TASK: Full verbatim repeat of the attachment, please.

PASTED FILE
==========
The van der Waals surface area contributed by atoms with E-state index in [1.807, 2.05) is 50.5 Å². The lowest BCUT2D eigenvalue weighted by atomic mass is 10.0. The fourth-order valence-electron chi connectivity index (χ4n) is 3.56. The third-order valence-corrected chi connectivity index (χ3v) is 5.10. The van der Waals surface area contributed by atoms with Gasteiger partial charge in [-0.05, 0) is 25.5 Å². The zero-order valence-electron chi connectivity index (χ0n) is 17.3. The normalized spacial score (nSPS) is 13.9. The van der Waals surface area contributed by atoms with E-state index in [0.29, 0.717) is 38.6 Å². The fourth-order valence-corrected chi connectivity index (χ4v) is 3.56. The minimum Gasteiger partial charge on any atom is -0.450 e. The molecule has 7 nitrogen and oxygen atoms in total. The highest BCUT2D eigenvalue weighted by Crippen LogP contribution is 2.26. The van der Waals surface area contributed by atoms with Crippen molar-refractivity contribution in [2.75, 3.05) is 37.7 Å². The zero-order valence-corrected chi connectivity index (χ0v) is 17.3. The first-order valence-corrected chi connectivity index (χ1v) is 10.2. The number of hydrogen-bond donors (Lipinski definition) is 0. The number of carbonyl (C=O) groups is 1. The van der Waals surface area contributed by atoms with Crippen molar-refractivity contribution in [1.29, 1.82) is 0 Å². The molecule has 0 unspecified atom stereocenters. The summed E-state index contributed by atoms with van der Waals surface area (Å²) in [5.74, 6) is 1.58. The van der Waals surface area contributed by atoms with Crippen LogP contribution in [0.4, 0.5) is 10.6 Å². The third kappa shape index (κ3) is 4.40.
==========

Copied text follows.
The van der Waals surface area contributed by atoms with E-state index in [1.807, 2.05) is 50.5 Å². The lowest BCUT2D eigenvalue weighted by atomic mass is 10.0. The fourth-order valence-electron chi connectivity index (χ4n) is 3.56. The third-order valence-corrected chi connectivity index (χ3v) is 5.10. The van der Waals surface area contributed by atoms with Gasteiger partial charge in [-0.05, 0) is 25.5 Å². The zero-order valence-electron chi connectivity index (χ0n) is 17.3. The normalized spacial score (nSPS) is 13.9. The van der Waals surface area contributed by atoms with E-state index in [0.29, 0.717) is 38.6 Å². The fourth-order valence-corrected chi connectivity index (χ4v) is 3.56. The minimum Gasteiger partial charge on any atom is -0.450 e. The molecule has 7 nitrogen and oxygen atoms in total. The highest BCUT2D eigenvalue weighted by Crippen LogP contribution is 2.26. The van der Waals surface area contributed by atoms with Crippen molar-refractivity contribution in [2.75, 3.05) is 37.7 Å². The zero-order valence-corrected chi connectivity index (χ0v) is 17.3. The first-order valence-corrected chi connectivity index (χ1v) is 10.2. The number of hydrogen-bond donors (Lipinski definition) is 0. The number of carbonyl (C=O) groups is 1. The van der Waals surface area contributed by atoms with Crippen molar-refractivity contribution in [1.29, 1.82) is 0 Å². The molecule has 0 unspecified atom stereocenters. The summed E-state index contributed by atoms with van der Waals surface area (Å²) in [5.74, 6) is 1.58. The van der Waals surface area contributed by atoms with Crippen LogP contribution in [0.4, 0.5) is 10.6 Å². The third kappa shape index (κ3) is 4.40.